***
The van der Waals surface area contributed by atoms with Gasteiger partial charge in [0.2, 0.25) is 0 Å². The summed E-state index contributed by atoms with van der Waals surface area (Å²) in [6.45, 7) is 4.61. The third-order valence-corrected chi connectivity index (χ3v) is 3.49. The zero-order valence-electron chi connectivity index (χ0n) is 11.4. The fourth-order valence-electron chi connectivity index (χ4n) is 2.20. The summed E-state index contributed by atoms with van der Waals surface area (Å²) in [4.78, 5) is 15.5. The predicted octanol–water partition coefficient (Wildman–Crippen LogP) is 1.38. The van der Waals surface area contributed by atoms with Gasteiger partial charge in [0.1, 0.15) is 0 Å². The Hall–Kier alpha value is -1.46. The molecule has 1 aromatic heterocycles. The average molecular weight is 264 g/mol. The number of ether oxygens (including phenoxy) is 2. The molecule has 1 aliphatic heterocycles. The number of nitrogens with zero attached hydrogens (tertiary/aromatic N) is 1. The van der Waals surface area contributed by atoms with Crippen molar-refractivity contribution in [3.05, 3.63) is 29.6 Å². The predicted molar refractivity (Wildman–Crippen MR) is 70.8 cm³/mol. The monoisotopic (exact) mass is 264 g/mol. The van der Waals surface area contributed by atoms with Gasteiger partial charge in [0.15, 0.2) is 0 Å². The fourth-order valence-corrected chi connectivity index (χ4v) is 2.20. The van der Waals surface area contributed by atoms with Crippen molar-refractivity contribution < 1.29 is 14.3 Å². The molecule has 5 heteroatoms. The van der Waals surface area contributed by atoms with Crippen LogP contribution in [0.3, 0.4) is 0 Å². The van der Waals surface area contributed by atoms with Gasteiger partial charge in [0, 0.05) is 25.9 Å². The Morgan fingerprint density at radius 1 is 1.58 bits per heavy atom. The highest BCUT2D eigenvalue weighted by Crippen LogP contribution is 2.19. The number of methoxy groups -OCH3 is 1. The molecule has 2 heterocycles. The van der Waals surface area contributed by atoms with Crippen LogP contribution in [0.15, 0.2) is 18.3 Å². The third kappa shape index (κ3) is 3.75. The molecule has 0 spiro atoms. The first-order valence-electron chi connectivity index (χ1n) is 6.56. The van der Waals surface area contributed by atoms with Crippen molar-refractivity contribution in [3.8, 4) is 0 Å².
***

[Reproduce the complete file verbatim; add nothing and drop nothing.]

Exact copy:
The van der Waals surface area contributed by atoms with Gasteiger partial charge in [0.2, 0.25) is 0 Å². The summed E-state index contributed by atoms with van der Waals surface area (Å²) in [6.45, 7) is 4.61. The third-order valence-corrected chi connectivity index (χ3v) is 3.49. The zero-order valence-electron chi connectivity index (χ0n) is 11.4. The fourth-order valence-electron chi connectivity index (χ4n) is 2.20. The summed E-state index contributed by atoms with van der Waals surface area (Å²) in [4.78, 5) is 15.5. The predicted octanol–water partition coefficient (Wildman–Crippen LogP) is 1.38. The van der Waals surface area contributed by atoms with Gasteiger partial charge in [0.1, 0.15) is 0 Å². The Hall–Kier alpha value is -1.46. The molecule has 1 aromatic heterocycles. The average molecular weight is 264 g/mol. The number of ether oxygens (including phenoxy) is 2. The molecule has 1 aliphatic heterocycles. The number of nitrogens with zero attached hydrogens (tertiary/aromatic N) is 1. The van der Waals surface area contributed by atoms with Crippen molar-refractivity contribution in [3.05, 3.63) is 29.6 Å². The predicted molar refractivity (Wildman–Crippen MR) is 70.8 cm³/mol. The monoisotopic (exact) mass is 264 g/mol. The van der Waals surface area contributed by atoms with Gasteiger partial charge in [0.15, 0.2) is 0 Å². The fourth-order valence-corrected chi connectivity index (χ4v) is 2.20. The van der Waals surface area contributed by atoms with Crippen molar-refractivity contribution < 1.29 is 14.3 Å². The molecule has 5 heteroatoms. The van der Waals surface area contributed by atoms with Crippen LogP contribution in [0.3, 0.4) is 0 Å². The van der Waals surface area contributed by atoms with Gasteiger partial charge in [0, 0.05) is 25.9 Å². The Morgan fingerprint density at radius 1 is 1.58 bits per heavy atom. The highest BCUT2D eigenvalue weighted by Crippen LogP contribution is 2.19. The number of methoxy groups -OCH3 is 1. The molecule has 2 heterocycles. The van der Waals surface area contributed by atoms with Crippen LogP contribution in [0.15, 0.2) is 18.3 Å². The third kappa shape index (κ3) is 3.75. The molecule has 0 spiro atoms. The first-order valence-electron chi connectivity index (χ1n) is 6.56. The van der Waals surface area contributed by atoms with Crippen molar-refractivity contribution in [3.8, 4) is 0 Å².